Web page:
Cancelled on the weekend, the New York city marathon is taking place this week at an undisclosed location, with only the NHL and NHL Players' Association on the run.
The two sides ended another marathon session -- this one more than five hours -- Wednesday night at a secret spot in Manhattan trying to get a collective bargaining agreement in place before the season is lost.
If there was progress made, it was limited but they've agreed to go back to the table Thursday.
While the two sides finally tackled the sticky issue of the "make whole" provision of the league's offer made last month after they spent more than four hours on Day 2 trying to hammer out the matter of revenue sharing.
The meeting got off to a late start -- NHL and the union didn't get into the same room until 3:30 p.m. EST -- because both sides wanted time to study their options before returning to the bargaining table.
Sources say commissioner Gary Bettman is under a lot of pressure from several owners to get a deal to save some of the season and it may be in NHLPA executive director Donald Fehr's interest to strike while the iron is hot.
The league and union have to find a way to come to an agreement on the "make whole" issue to move this process forward. The "make whole" is a huge hurdle for the players because they feel they're going to be forced to fund any shortfall in revenues.
The NHL has verbally offered to cover off any potential losses, but the players aren't sure what they're going to do to ensure it doesn't cost the union money and that the players receive 100% of the existing contracts.
"Make whole" will be back on the table again along with revenue sharing and contracting issues. Yup, all matters they've discussed in the last two days.
"(Fehr) has got to make a deal at some point," said a league insider Wednesday. "For him to have the owners even thinking about picking up (the make whole) is a good thing. That's a great deal for the players if that happens."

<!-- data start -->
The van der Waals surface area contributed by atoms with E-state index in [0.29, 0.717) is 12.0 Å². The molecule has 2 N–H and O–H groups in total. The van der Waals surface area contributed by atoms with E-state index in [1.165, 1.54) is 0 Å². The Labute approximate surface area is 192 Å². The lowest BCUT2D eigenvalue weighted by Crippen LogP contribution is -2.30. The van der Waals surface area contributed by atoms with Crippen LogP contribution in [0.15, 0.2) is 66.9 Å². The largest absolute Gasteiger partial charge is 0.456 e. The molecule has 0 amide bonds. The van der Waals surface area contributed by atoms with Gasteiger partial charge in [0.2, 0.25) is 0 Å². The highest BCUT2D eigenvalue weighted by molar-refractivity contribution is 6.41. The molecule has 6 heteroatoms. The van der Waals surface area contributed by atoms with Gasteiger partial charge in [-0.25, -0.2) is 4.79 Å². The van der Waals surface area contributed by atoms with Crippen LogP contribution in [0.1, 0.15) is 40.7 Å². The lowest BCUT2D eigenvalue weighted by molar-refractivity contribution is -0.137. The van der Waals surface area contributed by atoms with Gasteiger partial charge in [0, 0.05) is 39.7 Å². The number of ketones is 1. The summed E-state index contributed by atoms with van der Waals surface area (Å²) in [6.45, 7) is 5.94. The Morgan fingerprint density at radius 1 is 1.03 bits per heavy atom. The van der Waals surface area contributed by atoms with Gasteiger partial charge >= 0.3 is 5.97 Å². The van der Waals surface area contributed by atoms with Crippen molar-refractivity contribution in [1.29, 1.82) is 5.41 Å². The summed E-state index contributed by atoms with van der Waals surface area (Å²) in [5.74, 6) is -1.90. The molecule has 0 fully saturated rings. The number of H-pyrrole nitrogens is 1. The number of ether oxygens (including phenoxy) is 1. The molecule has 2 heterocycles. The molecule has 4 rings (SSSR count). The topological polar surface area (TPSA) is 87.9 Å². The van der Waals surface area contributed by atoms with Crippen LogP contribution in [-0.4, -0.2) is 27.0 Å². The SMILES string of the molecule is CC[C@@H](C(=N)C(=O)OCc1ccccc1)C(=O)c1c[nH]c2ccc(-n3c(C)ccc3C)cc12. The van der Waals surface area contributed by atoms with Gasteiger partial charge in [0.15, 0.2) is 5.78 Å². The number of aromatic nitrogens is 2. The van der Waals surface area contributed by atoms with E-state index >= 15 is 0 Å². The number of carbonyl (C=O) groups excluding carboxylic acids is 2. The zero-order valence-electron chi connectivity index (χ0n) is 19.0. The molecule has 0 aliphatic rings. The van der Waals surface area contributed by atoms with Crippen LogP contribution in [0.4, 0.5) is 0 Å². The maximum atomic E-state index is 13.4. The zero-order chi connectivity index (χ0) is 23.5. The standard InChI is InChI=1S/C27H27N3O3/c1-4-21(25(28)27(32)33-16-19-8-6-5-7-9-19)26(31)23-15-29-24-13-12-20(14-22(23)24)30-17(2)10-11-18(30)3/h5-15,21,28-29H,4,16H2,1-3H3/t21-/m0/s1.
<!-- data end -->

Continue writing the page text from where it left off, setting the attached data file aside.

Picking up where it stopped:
Tampa Bay Lightning captain Vinny Lecavalier told the St. Pete Times Wednesday the "make whole" provision was a dealbreaker for the players.
"You sign a deal, the honourable thing to do is keep your word," Lecavalier said. "That was something that was a huge discussion (among the players) and with everybody. You sign a deal. You want the team to honour it."
Lecavalier added the players who went through the lockout in 2004-05 are still bothered by the 24% rollback they were forced to accept after the season was cancelled, along with a salary cap when the CBA was signed.
"Guys don't want to go through that again. You sign something. It's a mutual agreement. It should be honoured," said Lecavalier.
The two sides decided to put the issue of how they were going to achieve 50-50 and cover all the existing deals aside during Tuesday's seven-hour session and focused on the contracting issues involving the players.
Sources say they don't believe there was much in the way of progress made despite the length. The NHLPA told the league in no uncertain terms they weren't going to accept five-year contract-term limits and changes to arbitration.
The NHL might be willing to back off on those issues.
"The players have been the only one to give up any real concessions," said a source with close ties to the union.
There has been speculation the league has already started working on a 60-game schedule -- without play between the East and West conferences -- that would start Dec. 1. Training camp would tentatively open on Nov. 24 if a deal is in place soon.
But, it's too early to even think about what the league and schedule might look like this season. The two sides need to get an agreement and sources say if the talks get serious, it make take awhile.
"This could go on for several days unless they're able to get some real momentum," said a league source.
If these discussions can lead to the end of the lockout, it will have been worth the wait.